James Taylor & Carole King / Nov. 29, 2007 / Los Angeles (Troubadour)
Celebrating the 50th anniversary of the legendary Los Angeles club the Troubadour in West Hollywood, James Taylor and Carole King played to sell-out audiences this past week for two shows nightly overAs the two older gentleman at the end of "The Incredibles" said, "That's the way to do it, that's old school. There's no school like old school."
Celebrating the 50th anniversary of the legendary Los Angeles club the Troubadour in West Hollywood, James Taylor and Carole King played to sell-out audiences this past week for two shows nightly over three days in a row. And from the looks of it, the intimate dates were as much as treat for the artists as it was for fans.
Thursday night's early show performance was skillful, unforced and unfettered. It was also proof you can indeed go home again. At least if you're Taylor and King, returning to the club that helped launch their respective careers nearly four decades ago, when former Brill Building songwriter King was the piano player for Taylor as he first introduced her as a new solo artist.
Taylor even joked about having played the club a number of times in the early '70s, "evidently," bringing to mind the old joke about if you remember the '60s -- or the '70s, it seems -- you weren't there.
The 90-minute set drew greatly from those early years, with Taylor playing songs from 1970's "Sweet Baby James," including the blissful lullaby title track and King drawing from 1971's landmark "Tapestry." Those classic songs endure on Taylor's new concert CD and DVD, "One Man Band" and King's recent DVD concert release "Welcome to My Living Room."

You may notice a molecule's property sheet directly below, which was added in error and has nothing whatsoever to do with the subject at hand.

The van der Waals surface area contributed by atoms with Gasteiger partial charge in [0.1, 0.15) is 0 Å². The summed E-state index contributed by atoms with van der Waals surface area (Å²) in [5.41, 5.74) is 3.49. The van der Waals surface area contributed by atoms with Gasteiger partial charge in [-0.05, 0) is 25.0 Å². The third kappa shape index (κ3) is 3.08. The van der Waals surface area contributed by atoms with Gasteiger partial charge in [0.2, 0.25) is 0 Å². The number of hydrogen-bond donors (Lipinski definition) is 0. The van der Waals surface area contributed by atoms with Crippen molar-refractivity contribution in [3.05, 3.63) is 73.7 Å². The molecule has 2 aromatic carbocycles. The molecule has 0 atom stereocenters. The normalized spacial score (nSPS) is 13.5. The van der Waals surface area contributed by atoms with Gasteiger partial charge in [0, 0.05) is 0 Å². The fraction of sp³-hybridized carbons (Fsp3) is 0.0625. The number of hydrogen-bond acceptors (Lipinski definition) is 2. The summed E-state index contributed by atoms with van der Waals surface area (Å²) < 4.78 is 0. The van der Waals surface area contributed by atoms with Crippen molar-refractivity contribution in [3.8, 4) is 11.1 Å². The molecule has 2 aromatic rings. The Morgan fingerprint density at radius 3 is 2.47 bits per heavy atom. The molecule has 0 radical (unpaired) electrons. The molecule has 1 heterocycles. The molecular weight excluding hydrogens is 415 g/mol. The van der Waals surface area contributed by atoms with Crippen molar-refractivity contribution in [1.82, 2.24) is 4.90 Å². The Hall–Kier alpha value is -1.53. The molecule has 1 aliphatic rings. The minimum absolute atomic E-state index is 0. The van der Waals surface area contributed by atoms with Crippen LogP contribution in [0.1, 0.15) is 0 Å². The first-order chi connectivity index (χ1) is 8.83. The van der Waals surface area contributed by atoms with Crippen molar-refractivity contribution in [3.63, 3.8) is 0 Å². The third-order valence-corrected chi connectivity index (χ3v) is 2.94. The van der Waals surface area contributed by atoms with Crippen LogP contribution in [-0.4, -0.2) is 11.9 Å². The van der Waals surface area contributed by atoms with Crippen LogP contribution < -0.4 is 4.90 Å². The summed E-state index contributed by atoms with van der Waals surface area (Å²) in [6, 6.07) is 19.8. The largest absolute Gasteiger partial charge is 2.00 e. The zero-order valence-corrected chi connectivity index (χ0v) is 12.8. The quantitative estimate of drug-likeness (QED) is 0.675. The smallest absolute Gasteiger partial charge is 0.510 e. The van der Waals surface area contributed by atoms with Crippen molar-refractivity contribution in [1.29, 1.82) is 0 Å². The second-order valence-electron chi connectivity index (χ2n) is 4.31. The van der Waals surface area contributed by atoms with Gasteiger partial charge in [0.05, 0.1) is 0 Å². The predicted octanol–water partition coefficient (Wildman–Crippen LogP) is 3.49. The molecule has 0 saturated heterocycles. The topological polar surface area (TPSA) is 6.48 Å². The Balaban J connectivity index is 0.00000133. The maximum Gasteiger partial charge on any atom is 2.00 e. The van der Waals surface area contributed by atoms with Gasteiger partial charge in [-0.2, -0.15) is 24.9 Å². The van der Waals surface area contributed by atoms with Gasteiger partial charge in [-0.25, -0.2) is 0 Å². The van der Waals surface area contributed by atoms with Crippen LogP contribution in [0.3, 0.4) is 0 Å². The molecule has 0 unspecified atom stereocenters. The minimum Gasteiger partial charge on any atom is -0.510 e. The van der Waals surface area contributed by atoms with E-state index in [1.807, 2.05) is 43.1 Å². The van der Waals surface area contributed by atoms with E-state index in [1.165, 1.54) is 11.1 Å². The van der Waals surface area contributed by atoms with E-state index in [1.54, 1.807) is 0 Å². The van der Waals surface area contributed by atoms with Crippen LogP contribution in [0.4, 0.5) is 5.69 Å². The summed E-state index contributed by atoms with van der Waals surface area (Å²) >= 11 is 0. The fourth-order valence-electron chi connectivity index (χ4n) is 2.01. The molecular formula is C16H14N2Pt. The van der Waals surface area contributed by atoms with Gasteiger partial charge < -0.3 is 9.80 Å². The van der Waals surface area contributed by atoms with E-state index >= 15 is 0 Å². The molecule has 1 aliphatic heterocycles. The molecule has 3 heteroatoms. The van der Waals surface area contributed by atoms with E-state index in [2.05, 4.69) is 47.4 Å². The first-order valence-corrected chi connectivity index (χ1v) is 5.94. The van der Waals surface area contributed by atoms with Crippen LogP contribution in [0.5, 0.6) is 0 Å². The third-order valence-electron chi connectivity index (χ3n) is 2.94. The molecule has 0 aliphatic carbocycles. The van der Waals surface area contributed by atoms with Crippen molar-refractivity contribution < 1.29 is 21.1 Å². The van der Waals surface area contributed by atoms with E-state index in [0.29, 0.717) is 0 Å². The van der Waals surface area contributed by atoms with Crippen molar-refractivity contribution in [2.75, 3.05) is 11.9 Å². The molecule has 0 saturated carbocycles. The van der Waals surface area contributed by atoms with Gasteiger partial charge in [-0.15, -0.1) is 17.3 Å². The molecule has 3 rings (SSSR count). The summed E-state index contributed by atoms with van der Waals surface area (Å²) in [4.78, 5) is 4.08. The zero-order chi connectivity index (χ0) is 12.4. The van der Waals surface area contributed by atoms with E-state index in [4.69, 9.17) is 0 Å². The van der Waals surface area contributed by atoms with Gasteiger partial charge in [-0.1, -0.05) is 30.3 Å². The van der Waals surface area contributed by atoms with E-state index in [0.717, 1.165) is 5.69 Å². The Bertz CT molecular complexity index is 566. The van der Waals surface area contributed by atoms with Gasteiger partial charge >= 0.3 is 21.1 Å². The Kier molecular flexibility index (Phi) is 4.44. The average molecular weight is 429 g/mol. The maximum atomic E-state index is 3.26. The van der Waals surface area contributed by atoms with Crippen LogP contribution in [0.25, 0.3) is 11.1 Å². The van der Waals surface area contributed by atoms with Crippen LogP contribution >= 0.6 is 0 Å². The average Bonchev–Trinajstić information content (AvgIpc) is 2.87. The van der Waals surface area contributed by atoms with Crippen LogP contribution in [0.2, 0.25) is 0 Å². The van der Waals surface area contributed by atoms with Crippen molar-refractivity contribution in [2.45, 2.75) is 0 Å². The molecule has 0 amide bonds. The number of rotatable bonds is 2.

The atmosphere was certainly nostalgic, with many in the mostly older crowd taken back to their college or teen years, mouthing the words and then, singing along to almost every song. Even the band was the same from those Troub days gone by: longtime Taylor crony Danny Kortchmar aka Kooch, embellishing electric guitar, bassist Lee Sklar and drummer Russ Kunkel (so distinctive, King said, his sound is "ka-kunk-el").
King's voice may be a bit weathered, but it's still warm and welcoming, while Taylor's gentle tone has remained consistent over the years, even as he nears 60. The pair traded off the spotlight and also joined each other in harmony on several numbers.
Taylor's "Country Road" summoned the restlessness of youth and "Fire and Rain" was filled with heartache and loss. King's offerings included the bittersweet regret of "It's Too Late" and a lovely and aching "Will You Still Love Me Tomorrow." She also convinced the crowd to join in for "You Make Me Feel (Like a Natural Woman)"
As Taylor traded his usual acoustic guitar for an electric, he kicked into a slinky yet also comical and self-effacing "Steamroller Blues," which was followed by another King classic still played on California radio after every earthquake, "I Feel the Earth Move."
The set closed out with a shared "You've Got a Friend," the song penned by King that was first a hit for Taylor but truly belongs to both of them. They returned for an encore of "Up On the Roof," splitting the difference between King's wistful treatment of the hit she'd co-written for the Drifters and Taylor's breezy '70s pop take on the tune.
The entire Troubadour run was filmed and recorded, perhaps for a future CD/DVD that will surely be a fine memory for those who were there and a special gift for those who weren't.